Federal prosecutors prepared criminal charges against the 19-year-old suspect in the Boston Marathon bombings.
He was seriously wounded, unable to speak, and under heavy guard at a city hospital two days after his dramatic capture.
Investigators could not interview Dzhokhar Tsarnaev as they searched for clues to what may have driven him and his brother to carry out the attacks.
The ethnic Chechens moved to the United States 10 years ago and investigators tried to establish why they planted the bombs.
Receiving particular scrutiny was a six-month trip the brother, Tamerlan Tsarnaev, took to Russia in January 2012.
Authorities were trying to establish whether he was influenced by Chechen separatists or the Islamist struggle against the West.
Tamerlan Tsarnaev, 26, died after a Thursday night shootout.
The shooting with police left behind some 250 spent shells on the streets of Watertown.
This Boston suburb was also where police finally cornered the younger Tsarnaev after a massive manhunt that shut down greater Boston on Friday.
Dzhokhar Tsarnaev, a naturalised US citizen, was found that night, covered in blood and hiding on a boat in a Watertown back yard.
US Attorney Carmen Ortiz, the federal prosecutor for the Boston area, was preparing criminal charges, according to Boston Police Commissioner Ed Davis.
It was not clear when charges would be filed.
The suspect was watched by armed guards in the intensive care unit of Beth Israel Deaconess Medical Center, where his brother was pronounced dead early on Friday.
"He is not in a condition to be interrogated at this point in time," Police commissioner Davis said in an afternoon news conference.
Mr Davis said earlier police discovered at least four unexploded devices including one similar to the two pressure cooker bombs packed with nails and ball bearings.
These were the same devices used in the twin blasts Monday that killed three people and wounded more than 170 near the finish line of the Boston Marathon.
"I personally believe they were (planning other attacks)," he told CBS television's "Face the Nation."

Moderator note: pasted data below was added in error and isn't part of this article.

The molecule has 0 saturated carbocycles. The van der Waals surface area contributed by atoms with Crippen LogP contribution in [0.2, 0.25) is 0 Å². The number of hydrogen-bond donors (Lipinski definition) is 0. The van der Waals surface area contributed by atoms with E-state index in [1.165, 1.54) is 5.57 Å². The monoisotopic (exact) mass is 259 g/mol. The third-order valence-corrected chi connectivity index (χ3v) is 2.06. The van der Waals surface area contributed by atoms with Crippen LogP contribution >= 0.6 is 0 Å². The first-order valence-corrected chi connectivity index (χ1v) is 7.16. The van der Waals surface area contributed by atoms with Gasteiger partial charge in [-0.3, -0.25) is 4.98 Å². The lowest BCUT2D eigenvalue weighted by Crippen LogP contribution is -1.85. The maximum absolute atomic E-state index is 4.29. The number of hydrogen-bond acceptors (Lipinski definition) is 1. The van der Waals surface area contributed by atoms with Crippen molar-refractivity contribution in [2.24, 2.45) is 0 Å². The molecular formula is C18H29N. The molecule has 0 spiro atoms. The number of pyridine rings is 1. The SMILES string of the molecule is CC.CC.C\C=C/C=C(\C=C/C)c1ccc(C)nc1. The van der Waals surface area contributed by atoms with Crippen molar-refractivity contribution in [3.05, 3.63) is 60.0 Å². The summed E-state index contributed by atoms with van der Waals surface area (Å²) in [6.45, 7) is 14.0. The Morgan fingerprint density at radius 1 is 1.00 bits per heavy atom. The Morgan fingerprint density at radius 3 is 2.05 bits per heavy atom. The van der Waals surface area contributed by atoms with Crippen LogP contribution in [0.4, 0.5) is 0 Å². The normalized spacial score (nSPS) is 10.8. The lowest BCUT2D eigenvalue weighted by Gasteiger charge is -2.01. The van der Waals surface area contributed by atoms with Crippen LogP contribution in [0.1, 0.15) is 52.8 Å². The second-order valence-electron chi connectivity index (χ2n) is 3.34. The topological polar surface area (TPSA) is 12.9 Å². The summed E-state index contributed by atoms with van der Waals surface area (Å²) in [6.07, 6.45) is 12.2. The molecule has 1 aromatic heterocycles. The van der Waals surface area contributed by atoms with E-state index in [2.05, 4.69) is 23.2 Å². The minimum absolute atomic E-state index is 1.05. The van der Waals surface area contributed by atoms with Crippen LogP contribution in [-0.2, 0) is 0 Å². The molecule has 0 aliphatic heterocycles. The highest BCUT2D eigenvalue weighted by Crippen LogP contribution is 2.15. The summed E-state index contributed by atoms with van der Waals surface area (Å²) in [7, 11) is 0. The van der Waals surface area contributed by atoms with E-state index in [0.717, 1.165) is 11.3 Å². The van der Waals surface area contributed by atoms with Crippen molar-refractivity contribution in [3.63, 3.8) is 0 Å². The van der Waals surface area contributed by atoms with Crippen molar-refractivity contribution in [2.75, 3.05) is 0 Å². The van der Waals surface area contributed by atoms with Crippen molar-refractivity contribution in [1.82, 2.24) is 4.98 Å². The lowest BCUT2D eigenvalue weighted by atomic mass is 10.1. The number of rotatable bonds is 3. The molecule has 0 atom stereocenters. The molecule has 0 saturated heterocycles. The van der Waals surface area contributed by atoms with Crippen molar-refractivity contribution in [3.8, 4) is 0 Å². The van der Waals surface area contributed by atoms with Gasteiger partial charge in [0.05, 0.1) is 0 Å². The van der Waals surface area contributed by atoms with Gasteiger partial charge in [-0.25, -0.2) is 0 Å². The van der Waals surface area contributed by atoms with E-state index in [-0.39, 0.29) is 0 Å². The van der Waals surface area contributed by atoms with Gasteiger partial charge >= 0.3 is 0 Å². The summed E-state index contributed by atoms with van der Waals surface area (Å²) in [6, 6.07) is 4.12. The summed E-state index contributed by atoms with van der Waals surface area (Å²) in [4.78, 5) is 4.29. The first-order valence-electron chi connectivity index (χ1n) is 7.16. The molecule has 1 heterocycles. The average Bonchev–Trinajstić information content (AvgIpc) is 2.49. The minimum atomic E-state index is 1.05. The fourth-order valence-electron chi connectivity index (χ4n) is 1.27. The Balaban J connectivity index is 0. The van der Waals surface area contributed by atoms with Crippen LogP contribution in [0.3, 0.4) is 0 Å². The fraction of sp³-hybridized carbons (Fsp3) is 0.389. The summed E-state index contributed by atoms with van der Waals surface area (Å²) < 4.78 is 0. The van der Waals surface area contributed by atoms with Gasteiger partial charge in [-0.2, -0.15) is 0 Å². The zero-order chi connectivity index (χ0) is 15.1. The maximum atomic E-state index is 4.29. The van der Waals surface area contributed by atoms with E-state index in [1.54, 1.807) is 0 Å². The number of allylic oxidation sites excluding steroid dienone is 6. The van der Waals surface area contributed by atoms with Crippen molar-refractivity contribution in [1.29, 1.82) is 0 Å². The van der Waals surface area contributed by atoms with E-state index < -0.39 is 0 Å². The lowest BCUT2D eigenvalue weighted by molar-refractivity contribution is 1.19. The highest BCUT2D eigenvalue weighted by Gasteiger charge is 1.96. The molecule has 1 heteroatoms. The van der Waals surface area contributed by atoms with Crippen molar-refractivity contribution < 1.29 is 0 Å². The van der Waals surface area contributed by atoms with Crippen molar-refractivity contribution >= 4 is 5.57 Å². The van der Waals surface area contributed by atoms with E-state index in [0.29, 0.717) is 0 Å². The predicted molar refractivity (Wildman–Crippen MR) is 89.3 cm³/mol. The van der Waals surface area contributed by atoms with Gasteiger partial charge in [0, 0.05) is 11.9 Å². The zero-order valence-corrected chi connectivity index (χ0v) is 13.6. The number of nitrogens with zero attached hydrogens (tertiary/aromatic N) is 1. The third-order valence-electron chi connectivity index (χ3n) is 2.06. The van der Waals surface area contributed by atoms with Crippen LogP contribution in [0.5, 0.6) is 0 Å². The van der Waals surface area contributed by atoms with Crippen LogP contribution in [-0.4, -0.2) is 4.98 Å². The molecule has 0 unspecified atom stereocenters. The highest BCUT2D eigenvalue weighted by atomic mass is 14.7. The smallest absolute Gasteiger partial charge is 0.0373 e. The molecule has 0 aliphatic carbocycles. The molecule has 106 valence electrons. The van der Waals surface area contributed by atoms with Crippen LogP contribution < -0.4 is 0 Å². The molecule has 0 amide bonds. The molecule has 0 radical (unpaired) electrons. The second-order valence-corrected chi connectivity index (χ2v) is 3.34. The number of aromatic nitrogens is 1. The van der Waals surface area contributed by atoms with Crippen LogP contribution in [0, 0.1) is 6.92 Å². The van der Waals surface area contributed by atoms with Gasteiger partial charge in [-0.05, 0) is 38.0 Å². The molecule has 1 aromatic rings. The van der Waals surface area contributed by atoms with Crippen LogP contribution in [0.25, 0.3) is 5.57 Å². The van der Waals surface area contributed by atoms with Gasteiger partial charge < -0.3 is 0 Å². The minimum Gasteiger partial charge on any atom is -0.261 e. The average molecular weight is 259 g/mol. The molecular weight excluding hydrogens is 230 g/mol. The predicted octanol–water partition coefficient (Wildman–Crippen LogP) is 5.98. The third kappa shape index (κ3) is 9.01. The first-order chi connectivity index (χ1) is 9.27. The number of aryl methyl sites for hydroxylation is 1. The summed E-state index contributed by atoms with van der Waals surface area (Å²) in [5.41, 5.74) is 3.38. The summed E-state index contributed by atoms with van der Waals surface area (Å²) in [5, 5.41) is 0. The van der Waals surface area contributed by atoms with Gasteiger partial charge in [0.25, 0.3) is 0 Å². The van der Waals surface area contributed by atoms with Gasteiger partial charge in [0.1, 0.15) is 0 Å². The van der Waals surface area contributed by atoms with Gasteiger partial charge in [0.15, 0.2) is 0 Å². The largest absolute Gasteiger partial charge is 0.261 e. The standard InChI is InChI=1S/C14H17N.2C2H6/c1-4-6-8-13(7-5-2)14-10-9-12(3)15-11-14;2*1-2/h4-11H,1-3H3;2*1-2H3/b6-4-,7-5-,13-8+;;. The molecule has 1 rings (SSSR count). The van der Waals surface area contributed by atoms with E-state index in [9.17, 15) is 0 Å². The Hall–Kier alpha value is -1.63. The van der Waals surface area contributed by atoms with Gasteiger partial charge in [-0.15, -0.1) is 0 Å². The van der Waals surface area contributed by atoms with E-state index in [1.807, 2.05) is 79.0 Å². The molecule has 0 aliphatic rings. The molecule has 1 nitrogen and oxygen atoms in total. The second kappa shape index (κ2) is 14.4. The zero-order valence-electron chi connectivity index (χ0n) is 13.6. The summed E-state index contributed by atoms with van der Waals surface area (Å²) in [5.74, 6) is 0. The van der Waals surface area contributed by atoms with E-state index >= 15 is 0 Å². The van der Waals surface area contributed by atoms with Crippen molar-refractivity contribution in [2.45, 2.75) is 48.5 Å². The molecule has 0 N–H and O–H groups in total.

The men's parents, who moved back to southern Russia, have said their sons were framed.
Tsarnaev was shot in the throat, US Senator Dan Coats, a member of the Intelligence Committee, told ABC. A source close to the investigation told Reuters he had tongue damage.
"We don't know if we'll ever be able to question the individual," Boston Mayor Thomas Menino said Sunday, also on ABC's "This Week" programme.
In the neighbouring city of Cambridge, police stationed themselves across from a home where various members of the Tsarnaev family had lived.
Patricia McMillan, who lives two doors down, said she last saw Tamerlan Tsarnaev in the neighborhood the Wednesday before the bombing, noting he had shaved off his beard and that he was smoking.
Tamerlan traveled to Moscow in January 2012 and spent six months in the region.
That trip, combined with Russian interest in Tamerlan communicated to US authorities and an FBI interview of him in 2011, have raised questions whether danger signals were missed.
It was unclear if he could have had contact with militant Islamist groups in southern Russia's restive Caucasus region.
A group leading an Islamist insurgency against Russia said it was not at war with the US, distancing itself from the Boston bombings.
The insurgency is rooted in two separatist wars that Russian troops waged against Chechen separatists following the fall of the Soviet Union.